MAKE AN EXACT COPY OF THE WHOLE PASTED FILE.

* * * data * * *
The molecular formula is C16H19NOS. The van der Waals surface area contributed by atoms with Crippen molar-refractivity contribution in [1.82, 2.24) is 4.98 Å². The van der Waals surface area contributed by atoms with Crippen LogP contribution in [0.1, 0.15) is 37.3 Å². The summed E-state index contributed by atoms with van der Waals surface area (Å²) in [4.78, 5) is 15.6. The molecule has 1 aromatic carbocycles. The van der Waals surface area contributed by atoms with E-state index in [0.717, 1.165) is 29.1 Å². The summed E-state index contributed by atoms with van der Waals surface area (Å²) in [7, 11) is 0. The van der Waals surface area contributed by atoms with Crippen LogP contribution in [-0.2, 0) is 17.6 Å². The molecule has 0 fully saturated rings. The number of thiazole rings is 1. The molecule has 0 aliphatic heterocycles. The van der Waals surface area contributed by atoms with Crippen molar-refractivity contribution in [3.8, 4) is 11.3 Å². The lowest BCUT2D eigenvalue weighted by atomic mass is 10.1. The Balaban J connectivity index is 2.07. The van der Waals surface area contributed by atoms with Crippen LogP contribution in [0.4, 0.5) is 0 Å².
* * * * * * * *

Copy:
The molecular formula is C16H19NOS. The van der Waals surface area contributed by atoms with Crippen molar-refractivity contribution in [1.82, 2.24) is 4.98 Å². The van der Waals surface area contributed by atoms with Crippen LogP contribution in [0.1, 0.15) is 37.3 Å². The summed E-state index contributed by atoms with van der Waals surface area (Å²) in [4.78, 5) is 15.6. The molecule has 1 aromatic carbocycles. The van der Waals surface area contributed by atoms with E-state index in [0.717, 1.165) is 29.1 Å². The summed E-state index contributed by atoms with van der Waals surface area (Å²) in [7, 11) is 0. The van der Waals surface area contributed by atoms with Crippen LogP contribution in [-0.2, 0) is 17.6 Å². The molecule has 0 fully saturated rings. The number of thiazole rings is 1. The molecule has 0 aliphatic heterocycles. The van der Waals surface area contributed by atoms with Crippen molar-refractivity contribution in [3.8, 4) is 11.3 Å². The lowest BCUT2D eigenvalue weighted by atomic mass is 10.1. The Balaban J connectivity index is 2.07. The van der Waals surface area contributed by atoms with Crippen LogP contribution in [0.4, 0.5) is 0 Å².